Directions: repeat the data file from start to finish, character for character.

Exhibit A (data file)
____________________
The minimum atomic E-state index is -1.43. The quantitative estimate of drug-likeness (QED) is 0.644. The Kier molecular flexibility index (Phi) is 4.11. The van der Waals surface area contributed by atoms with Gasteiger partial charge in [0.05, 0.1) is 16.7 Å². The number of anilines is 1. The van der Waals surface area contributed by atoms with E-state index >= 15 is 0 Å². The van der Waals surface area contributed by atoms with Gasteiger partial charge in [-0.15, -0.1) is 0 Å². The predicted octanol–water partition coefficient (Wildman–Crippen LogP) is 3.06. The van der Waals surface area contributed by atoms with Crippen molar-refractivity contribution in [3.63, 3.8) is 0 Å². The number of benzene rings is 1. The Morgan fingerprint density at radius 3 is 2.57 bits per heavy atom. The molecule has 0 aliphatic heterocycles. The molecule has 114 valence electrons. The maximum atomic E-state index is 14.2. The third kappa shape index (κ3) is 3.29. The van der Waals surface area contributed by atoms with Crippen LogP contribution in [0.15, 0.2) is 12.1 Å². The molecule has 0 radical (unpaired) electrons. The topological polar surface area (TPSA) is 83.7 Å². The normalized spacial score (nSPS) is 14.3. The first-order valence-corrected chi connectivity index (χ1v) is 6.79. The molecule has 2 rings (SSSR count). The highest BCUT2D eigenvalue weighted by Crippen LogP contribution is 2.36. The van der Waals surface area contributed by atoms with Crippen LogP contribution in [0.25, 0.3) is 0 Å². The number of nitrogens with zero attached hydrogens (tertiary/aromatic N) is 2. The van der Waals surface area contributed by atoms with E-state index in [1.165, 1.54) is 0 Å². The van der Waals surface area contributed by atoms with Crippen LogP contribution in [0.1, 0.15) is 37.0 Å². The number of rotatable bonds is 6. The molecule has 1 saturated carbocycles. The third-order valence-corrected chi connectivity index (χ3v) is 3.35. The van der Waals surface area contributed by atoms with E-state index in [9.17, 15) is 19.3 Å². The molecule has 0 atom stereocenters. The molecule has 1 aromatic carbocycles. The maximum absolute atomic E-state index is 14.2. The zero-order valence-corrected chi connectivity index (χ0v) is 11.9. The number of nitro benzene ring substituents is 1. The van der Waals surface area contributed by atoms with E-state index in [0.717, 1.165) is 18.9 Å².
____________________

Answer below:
The minimum atomic E-state index is -1.43. The quantitative estimate of drug-likeness (QED) is 0.644. The Kier molecular flexibility index (Phi) is 4.11. The van der Waals surface area contributed by atoms with Gasteiger partial charge in [0.05, 0.1) is 16.7 Å². The number of anilines is 1. The van der Waals surface area contributed by atoms with E-state index >= 15 is 0 Å². The van der Waals surface area contributed by atoms with Gasteiger partial charge in [-0.15, -0.1) is 0 Å². The predicted octanol–water partition coefficient (Wildman–Crippen LogP) is 3.06. The van der Waals surface area contributed by atoms with Crippen molar-refractivity contribution in [3.63, 3.8) is 0 Å². The number of benzene rings is 1. The Morgan fingerprint density at radius 3 is 2.57 bits per heavy atom. The molecule has 0 aliphatic heterocycles. The molecule has 114 valence electrons. The maximum atomic E-state index is 14.2. The third kappa shape index (κ3) is 3.29. The van der Waals surface area contributed by atoms with Crippen LogP contribution in [0.15, 0.2) is 12.1 Å². The molecule has 0 radical (unpaired) electrons. The topological polar surface area (TPSA) is 83.7 Å². The normalized spacial score (nSPS) is 14.3. The first-order valence-corrected chi connectivity index (χ1v) is 6.79. The molecule has 2 rings (SSSR count). The highest BCUT2D eigenvalue weighted by Crippen LogP contribution is 2.36. The van der Waals surface area contributed by atoms with Crippen LogP contribution in [0.25, 0.3) is 0 Å². The number of nitrogens with zero attached hydrogens (tertiary/aromatic N) is 2. The van der Waals surface area contributed by atoms with E-state index in [1.165, 1.54) is 0 Å². The van der Waals surface area contributed by atoms with Crippen LogP contribution in [0.1, 0.15) is 37.0 Å². The number of rotatable bonds is 6. The molecule has 1 saturated carbocycles. The third-order valence-corrected chi connectivity index (χ3v) is 3.35. The van der Waals surface area contributed by atoms with E-state index in [9.17, 15) is 19.3 Å². The molecule has 0 atom stereocenters. The molecule has 1 aromatic carbocycles. The maximum absolute atomic E-state index is 14.2. The zero-order valence-corrected chi connectivity index (χ0v) is 11.9. The number of nitro benzene ring substituents is 1. The van der Waals surface area contributed by atoms with E-state index in [0.717, 1.165) is 18.9 Å².